According to a report the CBO released Friday, repealing the Affordable Care Act wouldn’t reduce the deficit, as Republicans have long claimed. It would increase the deficit, by at least $137 billion over 10 years and maybe a lot more than that — with the effects getting bigger over time.

Of course, that’s in addition to the effect repeal would have on the number of Americans without health insurance. The CBO says the ranks of the uninsured would increase by 19 million people next year.

(Cohn)

While it doesn’t necessarily count as a surprise, there is still one mystery here: How does this keep happening?

After all, conservatives have a rough tradition of aiming to subordinate reality to politics in public service, with inconsistent results because enough of these appointed servants still remember what they’re on about. And once again, there is simply no way to twist reality to suit Republican fancy; after all their effort to find a CBO director who would say all the things they want, Keith Hall just couldn’t do it.

We might, then, wonder why they bother trying this sleight in the first place.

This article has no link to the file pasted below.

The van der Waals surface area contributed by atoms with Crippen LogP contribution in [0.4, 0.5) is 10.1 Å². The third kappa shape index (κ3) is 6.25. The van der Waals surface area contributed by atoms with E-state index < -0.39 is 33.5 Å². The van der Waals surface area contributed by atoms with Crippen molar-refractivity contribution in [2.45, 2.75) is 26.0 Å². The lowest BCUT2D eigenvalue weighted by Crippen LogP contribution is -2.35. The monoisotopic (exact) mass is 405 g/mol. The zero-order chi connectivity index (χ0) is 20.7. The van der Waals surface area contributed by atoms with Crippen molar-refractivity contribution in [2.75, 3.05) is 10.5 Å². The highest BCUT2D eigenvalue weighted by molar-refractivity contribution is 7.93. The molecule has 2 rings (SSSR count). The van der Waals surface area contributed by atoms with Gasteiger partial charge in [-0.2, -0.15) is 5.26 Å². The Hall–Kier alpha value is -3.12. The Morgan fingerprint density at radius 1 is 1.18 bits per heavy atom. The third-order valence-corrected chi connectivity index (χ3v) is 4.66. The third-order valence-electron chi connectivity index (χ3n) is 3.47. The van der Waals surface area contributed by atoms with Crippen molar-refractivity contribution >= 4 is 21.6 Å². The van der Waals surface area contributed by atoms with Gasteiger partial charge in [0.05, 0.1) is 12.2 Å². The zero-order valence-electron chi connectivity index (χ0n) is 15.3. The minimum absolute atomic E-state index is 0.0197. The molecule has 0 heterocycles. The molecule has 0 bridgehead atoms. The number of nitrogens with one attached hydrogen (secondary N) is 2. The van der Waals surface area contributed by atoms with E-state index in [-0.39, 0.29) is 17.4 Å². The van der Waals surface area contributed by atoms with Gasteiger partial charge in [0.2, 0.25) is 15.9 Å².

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Image note: Congressional Budget Office Director Keith Hall, in undated photo from Bloomberg News.

Cohn, Jonathan. “Obamacare Repeal Would Swell The Deficit Even Using GOP’s New Math, Budget Office Says”. The Huffington Post. 19 June 2015.

The Jeb Bush Show (Fancy & Shame)

Republican U.S. presidential hopeful and former Florida Governor Jeb Bush waves after he spoke during the 'Road to Majority' conference June 19, 2015, in Washington, DC. Conservatives gathered at the annual event held by the Faith & Freedom Coalition and Concerned Women for America. (Detail of photo by Alex Wong/Getty Images)